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Earth Institute Research Projects

Is Corruption Always Bad for Post-Disaster Economic Recovery?

Lead PI: Dr John C. Mutter

Unit Affiliation: Cross-Cutting Initiative (CCI)

July 2011 - December 2012
Inactive
Global
Project Type: Research

DESCRIPTION: This project explored the implications of corruption and efficiency/growth to natural disaster events in developing countries. Economic reconstruction following disasters is a complex process and some countries find it more difficult to recover from devastation than others do. This proposal focused on corruption; having a clear understanding of the role corruption plays in disaster recovery will provide new insights into the determinants of post-disaster economic performance.

OUTCOMES: The outcomes of this project seek to address post-disaster recovery and corruption inquiries to identify broad empirical patterns in the corruption-recovery relationship such as “Does corruption have a uniformly negative effect on post-disaster recovery”?” and “which types of ‘good governance’ are beneficial to post-disaster economic recovery?” These studies will include a cross-country regression analysis that estimates the impact of corruption utilizing GDP growth and changes in welfare; examining aspects of governance and corruption impact recovery; and using descriptive data analysis to assess whether corruption indices vary significantly between these two groups.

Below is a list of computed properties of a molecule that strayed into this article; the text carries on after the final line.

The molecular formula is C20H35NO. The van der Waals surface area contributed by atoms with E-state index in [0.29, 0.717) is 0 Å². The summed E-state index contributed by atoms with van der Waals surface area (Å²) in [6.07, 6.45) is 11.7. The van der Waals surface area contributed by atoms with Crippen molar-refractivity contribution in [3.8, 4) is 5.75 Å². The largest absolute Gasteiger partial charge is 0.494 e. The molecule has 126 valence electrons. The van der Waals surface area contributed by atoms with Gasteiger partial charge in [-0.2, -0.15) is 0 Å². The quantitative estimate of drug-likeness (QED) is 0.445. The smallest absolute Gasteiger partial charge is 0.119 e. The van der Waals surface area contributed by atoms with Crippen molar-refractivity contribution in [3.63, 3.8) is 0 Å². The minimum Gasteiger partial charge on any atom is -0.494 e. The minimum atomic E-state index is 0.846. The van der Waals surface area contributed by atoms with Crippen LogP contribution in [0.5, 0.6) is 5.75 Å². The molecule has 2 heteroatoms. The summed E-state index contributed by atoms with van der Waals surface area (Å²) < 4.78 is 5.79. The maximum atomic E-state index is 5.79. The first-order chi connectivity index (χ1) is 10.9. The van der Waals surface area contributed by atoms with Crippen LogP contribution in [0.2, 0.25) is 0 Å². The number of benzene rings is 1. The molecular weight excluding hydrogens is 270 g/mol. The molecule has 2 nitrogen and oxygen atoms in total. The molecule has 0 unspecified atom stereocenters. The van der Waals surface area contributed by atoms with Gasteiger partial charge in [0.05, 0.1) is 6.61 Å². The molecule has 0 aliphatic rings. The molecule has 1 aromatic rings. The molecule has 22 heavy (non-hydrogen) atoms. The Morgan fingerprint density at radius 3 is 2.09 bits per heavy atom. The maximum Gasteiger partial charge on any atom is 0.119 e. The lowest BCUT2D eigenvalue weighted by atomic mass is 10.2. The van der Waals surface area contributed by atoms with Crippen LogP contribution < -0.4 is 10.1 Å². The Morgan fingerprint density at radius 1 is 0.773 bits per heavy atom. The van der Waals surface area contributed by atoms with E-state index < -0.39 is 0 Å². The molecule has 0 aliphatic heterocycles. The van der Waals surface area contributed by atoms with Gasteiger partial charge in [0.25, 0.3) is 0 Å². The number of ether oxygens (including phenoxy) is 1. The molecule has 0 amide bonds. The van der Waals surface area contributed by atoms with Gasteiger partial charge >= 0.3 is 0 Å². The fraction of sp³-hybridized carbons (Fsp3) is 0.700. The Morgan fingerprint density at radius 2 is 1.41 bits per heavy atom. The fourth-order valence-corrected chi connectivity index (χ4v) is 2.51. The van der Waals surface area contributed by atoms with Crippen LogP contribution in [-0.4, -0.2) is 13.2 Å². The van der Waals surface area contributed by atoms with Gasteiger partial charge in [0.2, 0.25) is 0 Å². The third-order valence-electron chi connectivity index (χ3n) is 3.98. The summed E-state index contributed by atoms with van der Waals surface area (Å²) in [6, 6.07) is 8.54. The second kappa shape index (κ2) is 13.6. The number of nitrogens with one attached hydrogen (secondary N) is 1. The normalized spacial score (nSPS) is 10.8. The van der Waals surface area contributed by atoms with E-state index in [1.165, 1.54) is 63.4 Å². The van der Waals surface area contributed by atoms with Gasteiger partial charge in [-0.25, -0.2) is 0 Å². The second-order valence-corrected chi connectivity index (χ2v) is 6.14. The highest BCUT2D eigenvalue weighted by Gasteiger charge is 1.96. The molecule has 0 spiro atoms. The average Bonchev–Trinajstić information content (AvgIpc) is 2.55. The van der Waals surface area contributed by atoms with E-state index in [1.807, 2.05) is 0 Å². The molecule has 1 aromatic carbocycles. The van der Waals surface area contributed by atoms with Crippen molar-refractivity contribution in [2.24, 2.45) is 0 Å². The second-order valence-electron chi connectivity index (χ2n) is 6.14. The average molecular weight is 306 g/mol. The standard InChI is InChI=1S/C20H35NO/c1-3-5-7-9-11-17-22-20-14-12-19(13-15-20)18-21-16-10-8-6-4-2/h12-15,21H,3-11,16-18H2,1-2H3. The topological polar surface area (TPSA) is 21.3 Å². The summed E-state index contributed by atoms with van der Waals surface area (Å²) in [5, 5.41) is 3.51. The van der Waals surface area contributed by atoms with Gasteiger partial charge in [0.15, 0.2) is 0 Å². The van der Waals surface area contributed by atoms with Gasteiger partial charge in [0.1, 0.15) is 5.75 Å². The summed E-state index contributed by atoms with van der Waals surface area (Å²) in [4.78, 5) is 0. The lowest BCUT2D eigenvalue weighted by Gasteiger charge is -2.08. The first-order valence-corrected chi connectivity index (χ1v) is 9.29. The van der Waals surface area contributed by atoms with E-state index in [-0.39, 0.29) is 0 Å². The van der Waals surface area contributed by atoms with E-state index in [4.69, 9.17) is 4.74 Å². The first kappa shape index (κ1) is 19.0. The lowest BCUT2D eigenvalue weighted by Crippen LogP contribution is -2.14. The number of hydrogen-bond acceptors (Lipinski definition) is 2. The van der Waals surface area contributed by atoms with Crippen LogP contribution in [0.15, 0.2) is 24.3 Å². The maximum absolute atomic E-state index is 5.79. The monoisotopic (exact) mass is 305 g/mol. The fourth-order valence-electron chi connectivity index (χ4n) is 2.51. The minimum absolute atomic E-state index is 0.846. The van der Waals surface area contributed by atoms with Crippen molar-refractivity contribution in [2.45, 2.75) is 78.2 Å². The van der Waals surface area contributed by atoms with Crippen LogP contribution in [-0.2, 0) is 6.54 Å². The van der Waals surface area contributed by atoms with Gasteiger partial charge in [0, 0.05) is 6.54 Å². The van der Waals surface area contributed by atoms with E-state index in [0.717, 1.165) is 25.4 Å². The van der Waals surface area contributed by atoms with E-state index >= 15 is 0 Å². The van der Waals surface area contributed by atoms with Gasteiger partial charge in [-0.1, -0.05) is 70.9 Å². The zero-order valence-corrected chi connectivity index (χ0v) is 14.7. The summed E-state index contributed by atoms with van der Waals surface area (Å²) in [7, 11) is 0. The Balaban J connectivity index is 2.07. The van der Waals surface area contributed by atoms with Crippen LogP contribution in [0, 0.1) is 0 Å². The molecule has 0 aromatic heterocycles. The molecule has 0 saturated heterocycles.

SPONSOR:

The Earth Institute

FUNDED AMOUNT:

$12,000

RESEARCH TEAM:

Sonali Deraniyagala

COLUMBIA UNIVERSITY COLLABORATORS:

Lamont Doherty Earth Observatory (LDEO), School of Engineering and Applied Sciences, Department of Earth and Environmental Sciences

EXTERNAL COLLABORATORS:

University of London

KEYWORDS

natural disaster economic performance post-disaster recovery corruption climate and society

THEMES

Restless earth